Public Accounting Firms:
Mandated Study on Consolidation and Competition
GAO-03-864: Published: Jul 30, 2003. Publicly Released: Jul 30, 2003.
- Highlights Page:
- Full Report:
- Accessible Text:
The audit market for large public companies is an oligopoly, with the largest firms auditing the vast majority of public companies and smaller firms facing significant barriers to entry into the market. Mergers among the largest firms in the 1980s and 1990s and the dissolution of Arthur Andersen in 2002 significantly increased concentration among the largest firms, known as the "Big 4." These four firms currently audit over 78 percent of all U.S. public companies and 99 percent of all public company sales. This consolidation and the resulting concentration have raised a number of concerns. To address them, the Sarbanes-Oxley Act of 2002 mandated that GAO study (1) the factors contributing to the mergers; (2) the implications of consolidation on competition and client choice, audit fees, audit quality, and auditor independence; (3) the impact of consolidation on capital formation and securities markets; and (4) barriers to entry faced by smaller accounting firms in competing with the largest firms for large public company audits.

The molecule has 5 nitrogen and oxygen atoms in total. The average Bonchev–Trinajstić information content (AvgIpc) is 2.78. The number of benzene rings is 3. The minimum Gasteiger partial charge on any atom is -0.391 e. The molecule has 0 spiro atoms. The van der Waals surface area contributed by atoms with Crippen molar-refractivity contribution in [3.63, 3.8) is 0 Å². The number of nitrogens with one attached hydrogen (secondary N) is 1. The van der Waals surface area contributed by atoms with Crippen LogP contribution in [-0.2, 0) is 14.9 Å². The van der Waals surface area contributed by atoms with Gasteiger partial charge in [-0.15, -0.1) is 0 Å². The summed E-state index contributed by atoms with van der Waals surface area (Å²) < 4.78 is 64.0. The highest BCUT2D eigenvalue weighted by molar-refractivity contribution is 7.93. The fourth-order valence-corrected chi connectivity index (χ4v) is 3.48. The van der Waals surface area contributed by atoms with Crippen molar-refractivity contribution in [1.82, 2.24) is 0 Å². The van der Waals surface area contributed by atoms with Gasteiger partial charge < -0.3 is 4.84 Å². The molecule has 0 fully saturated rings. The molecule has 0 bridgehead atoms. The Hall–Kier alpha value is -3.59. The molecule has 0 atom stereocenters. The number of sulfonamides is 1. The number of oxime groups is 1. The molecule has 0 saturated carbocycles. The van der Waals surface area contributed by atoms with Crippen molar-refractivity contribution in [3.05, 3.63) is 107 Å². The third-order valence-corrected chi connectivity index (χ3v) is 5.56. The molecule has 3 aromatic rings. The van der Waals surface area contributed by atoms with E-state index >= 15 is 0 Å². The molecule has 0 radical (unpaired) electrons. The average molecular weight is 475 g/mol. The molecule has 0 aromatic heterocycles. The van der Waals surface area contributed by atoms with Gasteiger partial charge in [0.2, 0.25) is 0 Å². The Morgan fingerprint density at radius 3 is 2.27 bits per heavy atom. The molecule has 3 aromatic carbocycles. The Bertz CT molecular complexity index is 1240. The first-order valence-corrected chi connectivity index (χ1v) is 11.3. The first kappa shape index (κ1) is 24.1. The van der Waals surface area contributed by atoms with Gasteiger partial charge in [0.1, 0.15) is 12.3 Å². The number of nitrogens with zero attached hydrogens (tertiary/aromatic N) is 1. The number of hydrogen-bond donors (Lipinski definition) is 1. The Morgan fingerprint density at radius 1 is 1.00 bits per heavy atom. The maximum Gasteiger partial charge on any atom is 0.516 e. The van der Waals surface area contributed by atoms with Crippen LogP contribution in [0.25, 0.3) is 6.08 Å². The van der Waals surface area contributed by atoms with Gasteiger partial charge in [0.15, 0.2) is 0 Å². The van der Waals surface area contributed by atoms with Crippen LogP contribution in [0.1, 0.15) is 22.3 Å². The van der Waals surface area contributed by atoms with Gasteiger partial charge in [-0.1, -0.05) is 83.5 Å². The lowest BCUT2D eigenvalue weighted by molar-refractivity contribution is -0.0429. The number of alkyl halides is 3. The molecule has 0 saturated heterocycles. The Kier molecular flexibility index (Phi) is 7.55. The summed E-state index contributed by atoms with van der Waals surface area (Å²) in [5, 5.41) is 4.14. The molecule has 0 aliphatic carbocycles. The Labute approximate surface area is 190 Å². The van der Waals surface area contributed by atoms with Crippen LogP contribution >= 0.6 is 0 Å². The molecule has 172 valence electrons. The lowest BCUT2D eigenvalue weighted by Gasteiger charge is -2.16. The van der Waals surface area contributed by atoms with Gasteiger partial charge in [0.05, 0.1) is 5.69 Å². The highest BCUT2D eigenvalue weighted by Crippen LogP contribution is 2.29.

Domestically and globally, there are only a few large firms capable of auditing large public companies, which raises potential choice, price, quality, and concentration risk concerns. A common concentration measure used in antitrust analysis, the Hirschman-Herfindahl Index (HHI) indicates that the largest firms have the potential for significant market power following mergers among the largest firms and the dissolution of Arthur Andersen. Although GAO found no evidence of impaired competition to date, the significant changes that have occurred in the profession may have implications for competition and public company choice, especially in certain industries, in the future. Existing research on audit fees did not conclusively identify a direct correlation with consolidation. GAO found that fees have started to increase, and most experts expect the trend to continue as the audit environment responds to recent and ongoing changes in the audit market. Research on quality and independence did not link audit quality and auditor independence to consolidation and generally was inconclusive. Likewise, GAO was unable to draw clear linkages between consolidation and capital formation but did observe potential impacts for some smaller companies seeking to raise capital. However, given the unprecedented changes occurring in the audit market, GAO observes that past behavior may not be indicative of future behavior, and these potential implications may warrant additional study in the future, including preventing further consolidation and maintaining competition. Finally, GAO found that smaller accounting firms faced significant barriers to entry--including lack of staff, industry and technical expertise, capital formation, global reach, and reputation--into the large public company audit market. As a result, market forces are not likely to result in the expansion of the current Big 4. Furthermore, certain factors and conditions could cause a further reduction in the number of major accounting firms.